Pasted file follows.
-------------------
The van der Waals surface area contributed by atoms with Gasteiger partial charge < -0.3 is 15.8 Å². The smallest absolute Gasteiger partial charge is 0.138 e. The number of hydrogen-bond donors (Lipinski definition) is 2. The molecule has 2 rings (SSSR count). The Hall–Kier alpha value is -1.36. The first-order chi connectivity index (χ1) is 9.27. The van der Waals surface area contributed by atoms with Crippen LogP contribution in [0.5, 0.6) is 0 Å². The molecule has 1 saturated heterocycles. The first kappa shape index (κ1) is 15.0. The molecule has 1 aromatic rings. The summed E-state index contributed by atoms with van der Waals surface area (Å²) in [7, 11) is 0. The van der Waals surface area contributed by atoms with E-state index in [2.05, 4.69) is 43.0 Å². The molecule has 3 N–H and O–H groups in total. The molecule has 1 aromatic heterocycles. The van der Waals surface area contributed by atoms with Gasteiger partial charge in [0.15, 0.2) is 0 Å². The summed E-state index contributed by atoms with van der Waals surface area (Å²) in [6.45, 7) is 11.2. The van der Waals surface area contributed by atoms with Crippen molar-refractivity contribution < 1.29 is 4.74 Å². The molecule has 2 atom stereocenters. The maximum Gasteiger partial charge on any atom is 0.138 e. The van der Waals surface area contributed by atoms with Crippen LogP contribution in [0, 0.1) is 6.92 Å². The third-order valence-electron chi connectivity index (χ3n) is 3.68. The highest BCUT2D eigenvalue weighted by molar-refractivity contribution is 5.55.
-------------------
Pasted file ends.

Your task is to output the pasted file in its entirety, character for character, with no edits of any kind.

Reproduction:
The van der Waals surface area contributed by atoms with Gasteiger partial charge < -0.3 is 15.8 Å². The smallest absolute Gasteiger partial charge is 0.138 e. The number of hydrogen-bond donors (Lipinski definition) is 2. The molecule has 2 rings (SSSR count). The Hall–Kier alpha value is -1.36. The first-order chi connectivity index (χ1) is 9.27. The van der Waals surface area contributed by atoms with Crippen LogP contribution in [0.5, 0.6) is 0 Å². The molecule has 1 saturated heterocycles. The first kappa shape index (κ1) is 15.0. The molecule has 1 aromatic rings. The summed E-state index contributed by atoms with van der Waals surface area (Å²) in [7, 11) is 0. The van der Waals surface area contributed by atoms with E-state index in [2.05, 4.69) is 43.0 Å². The molecule has 3 N–H and O–H groups in total. The molecule has 1 aromatic heterocycles. The van der Waals surface area contributed by atoms with Gasteiger partial charge in [0.15, 0.2) is 0 Å². The summed E-state index contributed by atoms with van der Waals surface area (Å²) in [6.45, 7) is 11.2. The van der Waals surface area contributed by atoms with Crippen molar-refractivity contribution < 1.29 is 4.74 Å². The molecule has 2 atom stereocenters. The maximum Gasteiger partial charge on any atom is 0.138 e. The van der Waals surface area contributed by atoms with Crippen LogP contribution in [0, 0.1) is 6.92 Å². The third-order valence-electron chi connectivity index (χ3n) is 3.68. The highest BCUT2D eigenvalue weighted by molar-refractivity contribution is 5.55.